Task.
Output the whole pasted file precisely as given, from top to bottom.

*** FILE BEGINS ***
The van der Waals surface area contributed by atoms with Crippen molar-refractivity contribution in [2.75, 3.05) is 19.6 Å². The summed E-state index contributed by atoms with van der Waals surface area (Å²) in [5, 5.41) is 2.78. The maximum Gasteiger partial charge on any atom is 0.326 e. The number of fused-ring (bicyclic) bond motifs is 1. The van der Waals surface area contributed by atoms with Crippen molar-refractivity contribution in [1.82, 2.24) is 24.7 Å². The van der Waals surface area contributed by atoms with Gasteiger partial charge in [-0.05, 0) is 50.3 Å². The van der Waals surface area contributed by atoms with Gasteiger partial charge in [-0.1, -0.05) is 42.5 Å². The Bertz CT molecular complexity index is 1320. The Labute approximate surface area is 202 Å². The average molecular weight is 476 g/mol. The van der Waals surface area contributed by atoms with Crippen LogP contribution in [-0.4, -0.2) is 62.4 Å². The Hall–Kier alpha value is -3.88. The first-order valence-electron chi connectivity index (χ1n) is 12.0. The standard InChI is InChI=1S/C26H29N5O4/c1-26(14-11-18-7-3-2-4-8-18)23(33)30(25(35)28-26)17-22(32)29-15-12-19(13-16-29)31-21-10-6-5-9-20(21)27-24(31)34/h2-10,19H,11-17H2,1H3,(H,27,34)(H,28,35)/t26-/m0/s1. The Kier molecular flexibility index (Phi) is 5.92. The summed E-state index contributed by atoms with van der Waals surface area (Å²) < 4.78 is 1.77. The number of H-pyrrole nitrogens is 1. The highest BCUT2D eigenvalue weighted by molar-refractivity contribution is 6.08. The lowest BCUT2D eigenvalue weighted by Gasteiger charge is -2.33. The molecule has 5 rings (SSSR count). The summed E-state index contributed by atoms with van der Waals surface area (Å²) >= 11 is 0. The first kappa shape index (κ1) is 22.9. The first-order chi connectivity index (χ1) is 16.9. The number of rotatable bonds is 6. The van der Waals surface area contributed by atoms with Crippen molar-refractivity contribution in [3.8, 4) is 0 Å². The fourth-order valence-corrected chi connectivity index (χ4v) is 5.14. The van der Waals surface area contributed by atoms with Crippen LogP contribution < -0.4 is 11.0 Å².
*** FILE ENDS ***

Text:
The van der Waals surface area contributed by atoms with Crippen molar-refractivity contribution in [2.75, 3.05) is 19.6 Å². The summed E-state index contributed by atoms with van der Waals surface area (Å²) in [5, 5.41) is 2.78. The maximum Gasteiger partial charge on any atom is 0.326 e. The number of fused-ring (bicyclic) bond motifs is 1. The van der Waals surface area contributed by atoms with Crippen molar-refractivity contribution in [1.82, 2.24) is 24.7 Å². The van der Waals surface area contributed by atoms with Gasteiger partial charge in [-0.05, 0) is 50.3 Å². The van der Waals surface area contributed by atoms with Gasteiger partial charge in [-0.1, -0.05) is 42.5 Å². The Bertz CT molecular complexity index is 1320. The Labute approximate surface area is 202 Å². The average molecular weight is 476 g/mol. The van der Waals surface area contributed by atoms with Crippen LogP contribution in [-0.4, -0.2) is 62.4 Å². The Hall–Kier alpha value is -3.88. The first-order valence-electron chi connectivity index (χ1n) is 12.0. The standard InChI is InChI=1S/C26H29N5O4/c1-26(14-11-18-7-3-2-4-8-18)23(33)30(25(35)28-26)17-22(32)29-15-12-19(13-16-29)31-21-10-6-5-9-20(21)27-24(31)34/h2-10,19H,11-17H2,1H3,(H,27,34)(H,28,35)/t26-/m0/s1. The Kier molecular flexibility index (Phi) is 5.92. The summed E-state index contributed by atoms with van der Waals surface area (Å²) < 4.78 is 1.77. The number of H-pyrrole nitrogens is 1. The highest BCUT2D eigenvalue weighted by molar-refractivity contribution is 6.08. The lowest BCUT2D eigenvalue weighted by Gasteiger charge is -2.33. The molecule has 5 rings (SSSR count). The summed E-state index contributed by atoms with van der Waals surface area (Å²) >= 11 is 0. The first kappa shape index (κ1) is 22.9. The first-order chi connectivity index (χ1) is 16.9. The number of rotatable bonds is 6. The van der Waals surface area contributed by atoms with Crippen molar-refractivity contribution in [3.8, 4) is 0 Å². The fourth-order valence-corrected chi connectivity index (χ4v) is 5.14. The van der Waals surface area contributed by atoms with Crippen LogP contribution < -0.4 is 11.0 Å².